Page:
CAS Closes Case on Ojibwe child; “We respect Makayla’s choice.”

NEW CREDIT – Andrew Koster, Executive Director of the Children’s Aid Society of Brant, stated that CAS will not be investigating further, files have been closed and that without question, Makayla Sault will not be apprehended and forced back into chemotherapy.

Koster gave the news at a community meeting of approximately 40 invited officials and over 60 supporters Tuesday afternoon. “We do not have any intention of interfering with the family or apprehending Makayla or any of her other siblings. We respect Makayla’s choice. This is a unanimous decision from the Children’s Aid Society. We have no intention of taking this thing any further. We’ve looked at the information at this point that we have. We respect the wishes of the family, the wishes of Makayla and the wishes of the community. We will not be apprehending. We want to keep our word.”

Sally Rivers, Director of Brant Native Services of CAS, expressed sadness about what the Sault family is undergoing not only in terms of the illness of their child, but also the anxiety that threats issued by oncologists and the staff at McMaster Children’s Hospital brought to the family dynamic. Rivers said that all staff share in that sadness and said, “our hope is that the outcome of this meeting is a good one for everybody, especially for Makayla.”

Rivers further spoke on behalf of CAS Native Services, saying the organization “acknowledges and respects [indigenous] medicine.” Rivers said that the Native Services Branch is aware that the Sault family are treating Makayla through Onongwatri:yo: and that they, as an organization “acknowledge and honour Makayla’s choice.”

Rivers, who is indigenous as well, told over 100 people gathered in New Credit today, “In our families there isn’t a hierarchy, this is contrary to a western way of thinking. This is a decision we [CAS Native Services Branch] have made as a team. We honour Makayla, the decision and the family.”

Chief Bryan LaForme thanked the over 100 people in attendance for supporting the New Credit community and respecting their decision regarding Makayla. LaForme said “Chief and Council also support the decision that the family have made.”

At this point, CAS closing the file means that Makayla will not be put back in chemotherapy against her will. A legal representative addressed the crowd saying that CAS is the authority under Ontario Law to take this case forward or close it. She said that McMaster Children’s Hospital saw what they perceived as a “failure to administer medical services” to Makayla and that as a part of fiduciary responsibility to the Child and Family Services Act, they had no choice but to report the Saults to the Children’s Aid Society.

The lawyer also stated that if McMaster wanted to further pursue placing Makayla back in chemotherapy that they could theoretically take the case to Superior court to try and override the decision by the CAS, however it was her understanding that was not the current position of McMaster Children’s Hospital.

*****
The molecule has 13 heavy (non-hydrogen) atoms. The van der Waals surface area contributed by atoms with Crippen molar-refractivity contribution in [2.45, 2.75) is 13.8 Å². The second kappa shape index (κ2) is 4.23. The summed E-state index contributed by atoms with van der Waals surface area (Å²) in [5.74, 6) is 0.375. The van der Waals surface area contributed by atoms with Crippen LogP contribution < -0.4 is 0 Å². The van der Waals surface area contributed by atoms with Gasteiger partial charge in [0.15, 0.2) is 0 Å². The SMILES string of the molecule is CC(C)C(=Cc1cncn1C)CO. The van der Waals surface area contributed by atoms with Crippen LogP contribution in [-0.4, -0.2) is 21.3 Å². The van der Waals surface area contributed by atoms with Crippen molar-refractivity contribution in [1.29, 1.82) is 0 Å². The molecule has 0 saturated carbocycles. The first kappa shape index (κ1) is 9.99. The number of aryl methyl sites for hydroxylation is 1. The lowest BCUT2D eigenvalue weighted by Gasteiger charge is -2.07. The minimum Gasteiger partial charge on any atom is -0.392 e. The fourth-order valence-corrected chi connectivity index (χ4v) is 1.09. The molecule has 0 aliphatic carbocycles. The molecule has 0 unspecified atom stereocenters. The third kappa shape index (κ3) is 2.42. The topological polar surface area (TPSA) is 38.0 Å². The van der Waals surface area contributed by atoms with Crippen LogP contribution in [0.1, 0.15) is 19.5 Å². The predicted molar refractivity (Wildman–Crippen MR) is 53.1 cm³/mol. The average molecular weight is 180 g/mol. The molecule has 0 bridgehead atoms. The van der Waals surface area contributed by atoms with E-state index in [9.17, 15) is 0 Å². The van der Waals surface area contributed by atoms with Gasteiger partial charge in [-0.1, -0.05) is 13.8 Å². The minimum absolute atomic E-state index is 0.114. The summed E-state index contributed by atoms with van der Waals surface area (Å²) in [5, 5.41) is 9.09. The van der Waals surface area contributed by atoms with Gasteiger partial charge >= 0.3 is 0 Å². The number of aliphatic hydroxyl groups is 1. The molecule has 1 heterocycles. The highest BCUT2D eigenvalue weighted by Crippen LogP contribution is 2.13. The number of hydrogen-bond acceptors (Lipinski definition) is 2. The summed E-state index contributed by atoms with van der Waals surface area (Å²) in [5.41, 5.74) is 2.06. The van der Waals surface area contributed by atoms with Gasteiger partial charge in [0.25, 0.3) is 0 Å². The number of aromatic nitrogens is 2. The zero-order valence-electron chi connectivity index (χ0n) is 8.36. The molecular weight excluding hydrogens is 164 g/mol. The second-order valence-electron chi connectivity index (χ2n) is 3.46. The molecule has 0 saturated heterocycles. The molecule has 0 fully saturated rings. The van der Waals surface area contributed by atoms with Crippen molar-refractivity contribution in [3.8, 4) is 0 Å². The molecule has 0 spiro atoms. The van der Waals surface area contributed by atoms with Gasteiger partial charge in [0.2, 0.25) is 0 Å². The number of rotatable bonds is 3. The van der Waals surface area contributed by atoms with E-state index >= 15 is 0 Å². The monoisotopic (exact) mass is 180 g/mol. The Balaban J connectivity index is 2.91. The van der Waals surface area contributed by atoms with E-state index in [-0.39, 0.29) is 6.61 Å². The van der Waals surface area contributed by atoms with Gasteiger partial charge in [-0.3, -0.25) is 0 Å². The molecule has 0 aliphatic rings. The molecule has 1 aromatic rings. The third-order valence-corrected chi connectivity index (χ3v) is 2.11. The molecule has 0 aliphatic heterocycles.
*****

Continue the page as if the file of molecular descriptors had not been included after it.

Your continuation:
McMaster Children’s Hospital issued a statement to the Two Row Times Tuesday evening which reads “We feel very much for Makayla’s family and the heartbreaking circumstance they are in. McMaster Children’s Hospital respects the decision of the Children’s Aid Society of Brant. It is the role of the Children’s Aid Society to weigh circumstances and make the difficult decisions they do about protecting children and preserving families. It is our role at McMaster Children’s Hospital to provide the best care possible for children, using the best medical evidence. We want to say that our door is always open to providing care to Makayla and her family.”

Dianne Longboat was in attendance as an invited official to the meeting and made the recommendation that McMaster should receive cultural competency training to prevent matters like this from arising again. Longboat suggested connecting McMaster Children’s Hospital with the University of Toronto’s Office of Indigenous Medicine.

Sonya Sault, Makayla’s mother also expressed that the family has been in contact with a lawyer and told they have grounds to make a case against McMaster Children’s Hospital for discrimination and human rights violations. At this time the Sault family has not made a decision as to whether or not they will proceed with that case.

Sault broke down into tears saying that lead oncologist Dr. Barr and other staff within the McMaster Children’s Hospital came to the family with threats from the very beginning. New Credit Band Councilors closed the meeting unanimously agreeing to follow up on this matter to ensure no other families in the territory experience similar discrimination.

The meeting was closed and Rivers presented the Saults with a gift of a blanket and a large braid of sweetgrass, along with words of reconciliation on behalf of the Native Services Branch of the CAS. Makayla’s family members embraced one another with happy tears and the youth of the New Credit First Nation came together to sing honour songs for the family.

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About The Author

Nahnda Garlow, Onondaga under the wing of the Beaver Clan of Six Nations, is our Arts & Culture editor. Her popular column, Scone Dogs and Seed Beads brings weekly thoughts on current day indigenous identity. She is a self-proclaimed "rez girl" who brings to the Two Row Times years of experience as a cultural interpreter, traditional dancer and beadwork aficionado.

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